PSO is a population-based algorithm in which a

group of solutions travels through the search space

according to a set of rules that favor their movement

towards optimal regions of the space. The algorithm

is described by a simple set of equations that define

the velocity and position of each particle. The

position vector of the i-th particle is given by

,

,

,

,…

,

), where is the dimension of

the search space. The velocity is given by

,

,

,

,…

,

). The particles are evaluated with a

fitness function

in each time step and then

their positions and velocities are updated by:

,

,

1

,

,

1

,

,

1

(1)

,

,

1

,

(2)

were

is the best solution found so far by particle

and

is the best solution found so far by the

neighborhood. Parameters

and

are random

numbers uniformly distributed in the range 0,1] and

and

are acceleration coefficients that tune the

relative influence of each term of the formula. The

first term, influenced by the particle’s best solution

found so far, is known as the cognitive part, since it

relies on the particle’s own experience. The last term

is the social part, since it describes the influence of

the community in the velocity of the particle.

In order to prevent particles from stepping out of

the limits of the search space, the positions

,

of

the particles are limited by constants that, in general,

correspond to the domain of the problem:

,

∊

,

. Velocity may also be limited

within a range in order to prevent the explosion of

the velocity vector:

,

∊

,

.

Usually, .

Although the classical PSO may be very efficient

on numerical optimization, it requires a proper

balance between local and global search, as it often

gets trapped in local optima. In order achieve a

better balancing mechanism, Shi and Eberhart

(1998) added the inertia weight, that allows a fine-

tuning of the local and global search abilities of the

algorithm. The modified velocity equation is:

,

.

,

1

,

,

1

,

,

1

(3)

By adjusting (usually within the range [0, 1.0])

together with the constants

and

, it is possible to

IJCCI2013-InternationalJointConferenceonComputationalIntelligence

48

balance exploration and exploitation abilities of the

PSO.

The neighborhood of the particle (which defines

in each time-step the value of

) is a key factor in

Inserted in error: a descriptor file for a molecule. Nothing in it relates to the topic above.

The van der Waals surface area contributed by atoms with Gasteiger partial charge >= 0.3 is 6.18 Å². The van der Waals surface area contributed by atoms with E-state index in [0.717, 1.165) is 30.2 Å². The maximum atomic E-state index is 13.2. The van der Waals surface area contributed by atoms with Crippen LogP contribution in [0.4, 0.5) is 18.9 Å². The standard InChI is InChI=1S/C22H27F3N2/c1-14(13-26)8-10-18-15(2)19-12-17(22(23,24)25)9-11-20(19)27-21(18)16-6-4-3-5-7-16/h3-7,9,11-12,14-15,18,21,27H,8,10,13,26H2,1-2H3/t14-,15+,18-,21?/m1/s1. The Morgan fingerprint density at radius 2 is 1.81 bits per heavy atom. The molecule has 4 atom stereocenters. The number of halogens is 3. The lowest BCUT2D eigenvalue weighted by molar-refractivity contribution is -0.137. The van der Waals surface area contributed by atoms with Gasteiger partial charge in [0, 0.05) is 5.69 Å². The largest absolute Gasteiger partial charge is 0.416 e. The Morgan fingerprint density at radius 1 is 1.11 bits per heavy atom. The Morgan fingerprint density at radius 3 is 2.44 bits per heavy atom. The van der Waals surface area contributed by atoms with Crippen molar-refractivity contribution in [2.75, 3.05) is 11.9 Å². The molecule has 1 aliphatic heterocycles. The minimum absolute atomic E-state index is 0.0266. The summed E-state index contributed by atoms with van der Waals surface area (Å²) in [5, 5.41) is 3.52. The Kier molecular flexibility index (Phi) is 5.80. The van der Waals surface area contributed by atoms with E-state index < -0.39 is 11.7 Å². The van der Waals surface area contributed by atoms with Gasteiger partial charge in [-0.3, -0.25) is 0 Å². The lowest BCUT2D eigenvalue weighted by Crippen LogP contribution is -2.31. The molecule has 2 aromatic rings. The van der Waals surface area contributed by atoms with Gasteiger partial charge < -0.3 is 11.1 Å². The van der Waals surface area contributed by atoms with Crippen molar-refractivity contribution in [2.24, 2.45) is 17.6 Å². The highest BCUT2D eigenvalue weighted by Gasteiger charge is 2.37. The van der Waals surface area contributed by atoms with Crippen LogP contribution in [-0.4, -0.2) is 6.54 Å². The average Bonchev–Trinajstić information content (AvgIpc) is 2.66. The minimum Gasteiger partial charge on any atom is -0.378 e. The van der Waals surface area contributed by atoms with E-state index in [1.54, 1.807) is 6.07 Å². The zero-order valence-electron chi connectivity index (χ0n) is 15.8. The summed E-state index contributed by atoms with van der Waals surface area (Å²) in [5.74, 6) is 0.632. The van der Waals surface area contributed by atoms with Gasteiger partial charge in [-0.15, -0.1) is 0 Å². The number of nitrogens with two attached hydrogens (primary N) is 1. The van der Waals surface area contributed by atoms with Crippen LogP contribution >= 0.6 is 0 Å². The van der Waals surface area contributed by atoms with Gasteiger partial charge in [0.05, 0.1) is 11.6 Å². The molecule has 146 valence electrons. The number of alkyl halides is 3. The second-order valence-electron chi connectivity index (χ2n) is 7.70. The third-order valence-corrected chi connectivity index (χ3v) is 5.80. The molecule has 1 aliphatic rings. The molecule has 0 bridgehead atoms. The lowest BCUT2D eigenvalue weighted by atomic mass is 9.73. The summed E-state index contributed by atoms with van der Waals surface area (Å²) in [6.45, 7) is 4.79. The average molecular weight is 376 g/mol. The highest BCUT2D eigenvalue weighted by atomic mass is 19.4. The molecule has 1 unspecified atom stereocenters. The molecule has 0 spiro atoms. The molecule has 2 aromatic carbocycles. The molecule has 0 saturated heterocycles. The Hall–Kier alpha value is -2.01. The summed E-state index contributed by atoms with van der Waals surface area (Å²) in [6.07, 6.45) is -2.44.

the performance of PSO. Most of the PSOs use one

of two simple sociometric principles for defining the

neighborhood network. One connects all the

members of the swarm to one another, and it is

called gbest, were g stands for global. The degree of

connectivity of gbest is , where n is the

number of particles. The other typical configuration,

called lbest (where l stands for local), creates a

neighborhood that comprises the particle itself and

its nearest neighbors. The most common lbest

topology is the ring structure, in which the particles

are arranged in a ring structure (resulting in a degree

of connectivity 3, including the particle).

As stated above, the topology of the population

affects the performance of the PSO and one must

chose the configuration according to the target-

problem. Furthermore, each topology has its own

typical behavior and its choice may also depend on

the objectives or tolerance of the optimization

process. Since all the particles are connected to

every other and information spreads easily through

the network, the gbest topology is known to

converge fast but unreliably (it often converges to

local optima). The lbest converges slower than the

gbest structure because information spreads slower

through the network. However, and for the same

reason, it is also less prone to converge prematurely

to local optima.

In summary, the choice of the structure affects

the performance and in-between the ring structure

with 3 and the gbest with there are

several types of structure, each one with its

advantages on a certain type of scenarios.

Sometimes it is not possible to choose the best

configuration: the structure of the problem may be

unknown, or the time requirements do not permit

preliminary tests. Therefore, the research community

has dedicated substantial efforts on studying the

properties of PSO’s population structures.

In 2002, Kennedy and Mendes (Kennedy and

Mendes, 2002) published an exhaustive study on

population structures for PSO. They tested several

types of structures, including the lbest, gbest and

Von Neumann configuration. They also tested

populations arranged in graphs that were randomly

generated and optimized to meet some criteria. They

concluded that when the configurations were ranked

by the performance at 1000 iterations the structures

with k = 5 perform better, but when ranked

according to the number of iterations needed to meet

the criteria, configurations with higher degree of

connectivity perform better. These results are

consistent with the premise that low connectivity

favors robustness, while higher connectivity favors

convergence speed (at the expense of reliability).

Amongst the large set of graphs tested in (Kennedy

and Mendes, 2002), the Von Neumann configuration

performed more consistently, and in the conclusions

the authors recommend its use.

In Parsopoulos and Vrahatis proposed a unified

PSO (UPSO) which combines both the gbest and

lbest configurations. Equation 1 is modified in order

to include a term with

and a term with

. A

parameter balances the weight of each term. The

authors argue that the proposed scheme exploits the

good properties of gbest and lbest. The same

algorithm was later applied to dynamic optimization

problems (Parsopoulos and Vrahatis, 2005).

Peram et al., (2003) proposed the fitness–

distance-ratio-based PSO (FDR-PSO). The

algorithm defines the “neighborhood” of a particle

as its closest particles in the population (measured

in Euclidean distance). A selective scheme is also

included: the particle selects near particles that have

also visited a position of higher fitness. The

algorithm is compared to a standard PSO and the

authors claim that FDR-PSO performs better on